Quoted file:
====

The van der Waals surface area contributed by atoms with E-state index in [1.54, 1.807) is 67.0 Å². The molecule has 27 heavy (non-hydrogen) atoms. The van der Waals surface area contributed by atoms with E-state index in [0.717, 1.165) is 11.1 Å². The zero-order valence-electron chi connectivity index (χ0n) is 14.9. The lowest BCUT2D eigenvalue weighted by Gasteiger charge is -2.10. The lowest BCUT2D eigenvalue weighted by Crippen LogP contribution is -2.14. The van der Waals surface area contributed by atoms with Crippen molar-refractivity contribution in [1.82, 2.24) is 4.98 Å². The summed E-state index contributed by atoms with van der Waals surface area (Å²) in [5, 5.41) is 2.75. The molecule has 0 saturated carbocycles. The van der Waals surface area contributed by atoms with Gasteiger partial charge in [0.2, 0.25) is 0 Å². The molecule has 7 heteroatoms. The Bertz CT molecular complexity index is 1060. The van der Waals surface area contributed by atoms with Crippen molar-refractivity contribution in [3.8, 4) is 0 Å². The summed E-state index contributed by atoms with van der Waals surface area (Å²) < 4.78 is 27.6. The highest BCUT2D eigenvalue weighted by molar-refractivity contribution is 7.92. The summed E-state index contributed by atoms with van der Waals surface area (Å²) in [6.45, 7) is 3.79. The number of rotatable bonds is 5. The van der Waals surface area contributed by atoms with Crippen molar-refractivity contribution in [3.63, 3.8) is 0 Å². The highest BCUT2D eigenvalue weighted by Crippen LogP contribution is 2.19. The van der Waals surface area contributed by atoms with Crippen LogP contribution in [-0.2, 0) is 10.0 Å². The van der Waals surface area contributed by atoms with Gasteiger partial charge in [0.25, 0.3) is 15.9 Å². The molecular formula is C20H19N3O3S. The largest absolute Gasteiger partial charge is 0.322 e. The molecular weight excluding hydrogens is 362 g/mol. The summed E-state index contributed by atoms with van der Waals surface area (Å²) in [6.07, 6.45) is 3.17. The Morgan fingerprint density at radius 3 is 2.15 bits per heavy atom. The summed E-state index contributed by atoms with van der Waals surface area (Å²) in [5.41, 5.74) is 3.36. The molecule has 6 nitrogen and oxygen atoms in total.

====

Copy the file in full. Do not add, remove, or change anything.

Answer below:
The van der Waals surface area contributed by atoms with E-state index in [1.54, 1.807) is 67.0 Å². The molecule has 27 heavy (non-hydrogen) atoms. The van der Waals surface area contributed by atoms with E-state index in [0.717, 1.165) is 11.1 Å². The zero-order valence-electron chi connectivity index (χ0n) is 14.9. The lowest BCUT2D eigenvalue weighted by Gasteiger charge is -2.10. The lowest BCUT2D eigenvalue weighted by Crippen LogP contribution is -2.14. The van der Waals surface area contributed by atoms with Crippen molar-refractivity contribution in [1.82, 2.24) is 4.98 Å². The summed E-state index contributed by atoms with van der Waals surface area (Å²) in [5, 5.41) is 2.75. The molecule has 0 saturated carbocycles. The van der Waals surface area contributed by atoms with Gasteiger partial charge in [0.2, 0.25) is 0 Å². The molecule has 7 heteroatoms. The Bertz CT molecular complexity index is 1060. The van der Waals surface area contributed by atoms with Crippen molar-refractivity contribution in [3.8, 4) is 0 Å². The summed E-state index contributed by atoms with van der Waals surface area (Å²) < 4.78 is 27.6. The highest BCUT2D eigenvalue weighted by molar-refractivity contribution is 7.92. The summed E-state index contributed by atoms with van der Waals surface area (Å²) in [6.45, 7) is 3.79. The number of rotatable bonds is 5. The van der Waals surface area contributed by atoms with Crippen molar-refractivity contribution in [3.63, 3.8) is 0 Å². The highest BCUT2D eigenvalue weighted by Crippen LogP contribution is 2.19. The van der Waals surface area contributed by atoms with Crippen LogP contribution in [-0.2, 0) is 10.0 Å². The van der Waals surface area contributed by atoms with Gasteiger partial charge in [0.25, 0.3) is 15.9 Å². The molecular formula is C20H19N3O3S. The largest absolute Gasteiger partial charge is 0.322 e. The molecular weight excluding hydrogens is 362 g/mol. The summed E-state index contributed by atoms with van der Waals surface area (Å²) in [6.07, 6.45) is 3.17. The Morgan fingerprint density at radius 3 is 2.15 bits per heavy atom. The summed E-state index contributed by atoms with van der Waals surface area (Å²) in [5.41, 5.74) is 3.36. The molecule has 6 nitrogen and oxygen atoms in total.